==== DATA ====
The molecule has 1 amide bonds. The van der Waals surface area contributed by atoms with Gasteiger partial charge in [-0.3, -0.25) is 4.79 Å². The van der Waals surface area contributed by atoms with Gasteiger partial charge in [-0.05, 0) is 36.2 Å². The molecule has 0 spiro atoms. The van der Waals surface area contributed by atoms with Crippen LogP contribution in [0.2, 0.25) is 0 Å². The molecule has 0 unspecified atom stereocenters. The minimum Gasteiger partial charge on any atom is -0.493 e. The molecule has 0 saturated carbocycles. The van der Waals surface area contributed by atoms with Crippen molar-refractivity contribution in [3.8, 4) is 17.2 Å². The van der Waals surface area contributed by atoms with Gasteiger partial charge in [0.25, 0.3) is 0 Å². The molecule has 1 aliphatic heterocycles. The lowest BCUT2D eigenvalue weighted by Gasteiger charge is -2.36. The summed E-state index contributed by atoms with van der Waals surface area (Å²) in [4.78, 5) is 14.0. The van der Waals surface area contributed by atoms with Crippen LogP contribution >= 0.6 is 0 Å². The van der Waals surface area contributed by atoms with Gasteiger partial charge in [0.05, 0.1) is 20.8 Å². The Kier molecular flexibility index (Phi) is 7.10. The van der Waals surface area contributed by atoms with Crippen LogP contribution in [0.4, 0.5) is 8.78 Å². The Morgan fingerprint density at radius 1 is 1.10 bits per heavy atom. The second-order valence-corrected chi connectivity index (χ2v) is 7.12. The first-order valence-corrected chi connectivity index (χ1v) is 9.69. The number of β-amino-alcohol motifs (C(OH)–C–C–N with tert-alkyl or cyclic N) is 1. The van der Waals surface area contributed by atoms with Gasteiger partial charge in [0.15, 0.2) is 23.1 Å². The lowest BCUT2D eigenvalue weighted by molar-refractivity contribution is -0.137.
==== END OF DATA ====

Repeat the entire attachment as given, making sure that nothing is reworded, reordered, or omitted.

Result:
The molecule has 1 amide bonds. The van der Waals surface area contributed by atoms with Gasteiger partial charge in [-0.3, -0.25) is 4.79 Å². The van der Waals surface area contributed by atoms with Gasteiger partial charge in [-0.05, 0) is 36.2 Å². The molecule has 0 spiro atoms. The van der Waals surface area contributed by atoms with Crippen LogP contribution in [0.2, 0.25) is 0 Å². The molecule has 0 unspecified atom stereocenters. The minimum Gasteiger partial charge on any atom is -0.493 e. The molecule has 0 saturated carbocycles. The van der Waals surface area contributed by atoms with Crippen molar-refractivity contribution in [3.8, 4) is 17.2 Å². The van der Waals surface area contributed by atoms with Gasteiger partial charge in [0.25, 0.3) is 0 Å². The molecule has 1 aliphatic heterocycles. The lowest BCUT2D eigenvalue weighted by Gasteiger charge is -2.36. The summed E-state index contributed by atoms with van der Waals surface area (Å²) in [4.78, 5) is 14.0. The van der Waals surface area contributed by atoms with Crippen LogP contribution >= 0.6 is 0 Å². The van der Waals surface area contributed by atoms with Gasteiger partial charge in [0.05, 0.1) is 20.8 Å². The Kier molecular flexibility index (Phi) is 7.10. The van der Waals surface area contributed by atoms with Crippen LogP contribution in [0.4, 0.5) is 8.78 Å². The Morgan fingerprint density at radius 1 is 1.10 bits per heavy atom. The second-order valence-corrected chi connectivity index (χ2v) is 7.12. The first-order valence-corrected chi connectivity index (χ1v) is 9.69. The number of β-amino-alcohol motifs (C(OH)–C–C–N with tert-alkyl or cyclic N) is 1. The van der Waals surface area contributed by atoms with Gasteiger partial charge in [0.15, 0.2) is 23.1 Å². The lowest BCUT2D eigenvalue weighted by molar-refractivity contribution is -0.137.